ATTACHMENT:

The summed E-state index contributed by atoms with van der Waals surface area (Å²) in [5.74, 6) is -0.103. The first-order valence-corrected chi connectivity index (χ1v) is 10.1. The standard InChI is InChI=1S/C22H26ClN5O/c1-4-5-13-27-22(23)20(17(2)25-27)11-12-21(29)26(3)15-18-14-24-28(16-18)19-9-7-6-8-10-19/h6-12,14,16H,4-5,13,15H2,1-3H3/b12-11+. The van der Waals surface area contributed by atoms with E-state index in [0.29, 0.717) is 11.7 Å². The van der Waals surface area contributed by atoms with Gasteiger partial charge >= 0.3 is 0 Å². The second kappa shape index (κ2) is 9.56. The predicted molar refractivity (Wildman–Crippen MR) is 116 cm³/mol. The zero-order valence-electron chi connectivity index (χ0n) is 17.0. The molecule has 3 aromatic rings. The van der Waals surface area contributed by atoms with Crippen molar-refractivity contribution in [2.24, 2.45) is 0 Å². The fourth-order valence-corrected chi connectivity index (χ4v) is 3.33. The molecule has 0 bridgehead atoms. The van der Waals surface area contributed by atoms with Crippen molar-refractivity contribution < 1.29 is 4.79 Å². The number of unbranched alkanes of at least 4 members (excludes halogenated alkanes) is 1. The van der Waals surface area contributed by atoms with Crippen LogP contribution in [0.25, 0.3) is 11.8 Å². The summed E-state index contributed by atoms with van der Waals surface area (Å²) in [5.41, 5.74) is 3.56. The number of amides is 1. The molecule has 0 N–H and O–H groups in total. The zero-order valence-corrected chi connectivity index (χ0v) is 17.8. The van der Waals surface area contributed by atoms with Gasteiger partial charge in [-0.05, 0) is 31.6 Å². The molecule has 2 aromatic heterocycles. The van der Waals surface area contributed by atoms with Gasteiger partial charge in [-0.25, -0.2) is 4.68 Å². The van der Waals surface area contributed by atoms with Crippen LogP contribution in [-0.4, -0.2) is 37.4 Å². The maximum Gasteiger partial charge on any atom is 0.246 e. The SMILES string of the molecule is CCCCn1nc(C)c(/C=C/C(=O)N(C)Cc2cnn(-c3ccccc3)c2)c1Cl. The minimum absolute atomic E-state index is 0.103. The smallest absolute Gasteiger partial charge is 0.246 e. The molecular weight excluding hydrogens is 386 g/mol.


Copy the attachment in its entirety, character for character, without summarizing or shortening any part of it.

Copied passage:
The summed E-state index contributed by atoms with van der Waals surface area (Å²) in [5.74, 6) is -0.103. The first-order valence-corrected chi connectivity index (χ1v) is 10.1. The standard InChI is InChI=1S/C22H26ClN5O/c1-4-5-13-27-22(23)20(17(2)25-27)11-12-21(29)26(3)15-18-14-24-28(16-18)19-9-7-6-8-10-19/h6-12,14,16H,4-5,13,15H2,1-3H3/b12-11+. The van der Waals surface area contributed by atoms with E-state index in [0.29, 0.717) is 11.7 Å². The van der Waals surface area contributed by atoms with Gasteiger partial charge >= 0.3 is 0 Å². The second kappa shape index (κ2) is 9.56. The predicted molar refractivity (Wildman–Crippen MR) is 116 cm³/mol. The zero-order valence-electron chi connectivity index (χ0n) is 17.0. The molecule has 3 aromatic rings. The van der Waals surface area contributed by atoms with Crippen molar-refractivity contribution in [2.24, 2.45) is 0 Å². The fourth-order valence-corrected chi connectivity index (χ4v) is 3.33. The molecule has 0 bridgehead atoms. The van der Waals surface area contributed by atoms with Crippen molar-refractivity contribution < 1.29 is 4.79 Å². The number of unbranched alkanes of at least 4 members (excludes halogenated alkanes) is 1. The van der Waals surface area contributed by atoms with Crippen LogP contribution in [0.25, 0.3) is 11.8 Å². The summed E-state index contributed by atoms with van der Waals surface area (Å²) in [5.41, 5.74) is 3.56. The number of amides is 1. The molecule has 0 N–H and O–H groups in total. The zero-order valence-corrected chi connectivity index (χ0v) is 17.8. The van der Waals surface area contributed by atoms with Gasteiger partial charge in [-0.05, 0) is 31.6 Å². The molecule has 2 aromatic heterocycles. The van der Waals surface area contributed by atoms with Gasteiger partial charge in [-0.25, -0.2) is 4.68 Å². The van der Waals surface area contributed by atoms with Crippen LogP contribution in [-0.4, -0.2) is 37.4 Å². The maximum Gasteiger partial charge on any atom is 0.246 e. The SMILES string of the molecule is CCCCn1nc(C)c(/C=C/C(=O)N(C)Cc2cnn(-c3ccccc3)c2)c1Cl. The minimum absolute atomic E-state index is 0.103. The smallest absolute Gasteiger partial charge is 0.246 e. The molecular weight excluding hydrogens is 386 g/mol.